http://www.dshs.state.tx.us/chs/hprc/mediinfo.shtm


31 posted on 08/05/2013 5:41:38 PM PDT by TomGuy (.)
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To: Vanders9
I asked a Canadian friend about their health care system. He said it works great.......... as long as you don't get sick. He wasn't kidding.
32 posted on 08/05/2013 5:42:11 PM PDT by Ditter
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To: TomGuy

Appreciate the links and references.


33 posted on 08/05/2013 5:48:14 PM PDT by ken in texas (The Obama Excuse: They never told me and I didn't ask.)
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To: ken in texas

Humana is known for turning down a lot of applicants. If your wife was turned down once already, you may need to find an agent who handles policies for many companies and that person will help find a company who will accept your wife.


34 posted on 08/05/2013 5:49:43 PM PDT by Kirkwood (Zombie Hunter)
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To: jch10

The AARP plan is United Health Care. In my wife’s case best option , her doctor is in the plan. The agent did mention many people she deals
.with with have issues with AARP.


35 posted on 08/05/2013 5:52:09 PM PDT by UB355 (Slower traffic keep right)
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To: t1b8zs; Coldwater Creek

And your response is necessary in what way?


36 posted on 08/05/2013 5:52:13 PM PDT by Past Your Eyes (You can't force people to care.)
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To: ken in texas

Medicare is really private insurance sold through the government. There are lots of plans. Just be sure to have a calculator handy when trying to figure it out.

As for Part D, we ran the numbers and it’s actually cheaper for my wife to buy drugs from Canada that pay the premiums and co-pays with Medicare. If you take a lot of drugs, especially if they’re name brand, the co-pays are high. And on some of the plans the co-pays on generics are higher than what the pharmacy charges. You have to really look at it close.


37 posted on 08/05/2013 5:56:23 PM PDT by VerySadAmerican (If you vote for evil because you can't see evil, you ARE evil!)
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To: TomGuy

Appreciate the links and references.


38 posted on 08/05/2013 5:57:08 PM PDT by ken in texas (The Obama Excuse: They never told me and I didn't ask.)
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To: ken in texas
Well,for one thing...be aware that you'll be a member of the first group subject to death panels,waiting lists for everything from X-rays to appointments with a cancer specialist to an opening at a hospital for heart surgery.That is unless you're rich,powerful or “connected”.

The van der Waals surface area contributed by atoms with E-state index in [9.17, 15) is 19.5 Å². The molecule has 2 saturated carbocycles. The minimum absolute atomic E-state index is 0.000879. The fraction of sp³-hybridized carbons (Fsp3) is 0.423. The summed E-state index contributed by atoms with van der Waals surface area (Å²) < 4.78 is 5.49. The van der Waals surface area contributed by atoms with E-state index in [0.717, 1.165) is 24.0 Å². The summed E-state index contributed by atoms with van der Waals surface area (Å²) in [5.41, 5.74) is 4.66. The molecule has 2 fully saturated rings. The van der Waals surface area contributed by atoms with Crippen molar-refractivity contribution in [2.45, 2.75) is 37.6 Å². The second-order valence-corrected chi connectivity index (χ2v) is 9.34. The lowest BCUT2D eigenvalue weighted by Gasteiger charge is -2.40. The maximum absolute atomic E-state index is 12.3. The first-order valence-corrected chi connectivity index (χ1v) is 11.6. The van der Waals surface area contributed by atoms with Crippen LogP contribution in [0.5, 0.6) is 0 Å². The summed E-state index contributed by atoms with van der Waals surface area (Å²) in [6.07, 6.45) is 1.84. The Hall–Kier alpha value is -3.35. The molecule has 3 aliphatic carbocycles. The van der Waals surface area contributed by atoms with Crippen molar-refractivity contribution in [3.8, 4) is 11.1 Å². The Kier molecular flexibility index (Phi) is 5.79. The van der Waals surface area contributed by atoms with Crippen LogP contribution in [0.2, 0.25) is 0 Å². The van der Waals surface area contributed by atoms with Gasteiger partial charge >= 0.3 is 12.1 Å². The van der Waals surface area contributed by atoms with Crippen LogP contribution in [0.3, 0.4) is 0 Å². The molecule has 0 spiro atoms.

39 posted on 08/05/2013 6:06:07 PM PDT by Gay State Conservative (If Obama Had A City It Would Look Like Detroit.)
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To: Gay State Conservative

LOL. I was once in the same city as someone that was rich, powerful or “connected”, but none of it rubbed off.


40 posted on 08/05/2013 6:08:09 PM PDT by ken in texas (The Obama Excuse: They never told me and I didn't ask.)
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To: ken in texas

I remember as I approached retirement age I got a letter from my insurance company stating that if I did not get Medicare that the insurance company would drop me like a hot potato.


41 posted on 08/05/2013 6:19:50 PM PDT by spel_grammer_an_punct_polise (Learn three chords and you, too, can be a Rock Star!)
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To: ken in texas

Get the information booklet (free) from Medicare.com, and read it. It’s one of the few things from the government worth reading. Medicare isn’t complicated, but it is not intuitive, and you need to be able to speak the buzz words.


42 posted on 08/05/2013 6:42:11 PM PDT by norwaypinesavage (Galileo: In science, the authority of a thousand is not worth the humble reasoning of one individual)
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To: heylady

Are talking about medicare Part D prescription plan?


43 posted on 08/05/2013 7:02:56 PM PDT by waxer1 (A Republic if you can keep it--Benjamin Franklin. Well we lost it.)
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To: steve86

As ZeroCare ramps up, more and more hospitals are facing the fact that a growing majority of doctors are not accepting Medicare patients. This affects thre ability of the hospital to be able to treat those on Medicare unless it is by either an intern or resident.

I think that as doctors shed Medicare patients, more hospitals will have to join in, except for teaching hospitals. Teaching hospitals are typically either state supported or supported locally through a property or other tax.

Bottom line, it’s going to get really ugly with people yours or your parents’ age unable to get treated by a doctor under Medicare. But, the government will still collect the money from our paychecks and pretend that the status is still quo.


44 posted on 08/05/2013 8:12:53 PM PDT by DustyMoment (Congress - another name for the American politburo!!)
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To: DustyMoment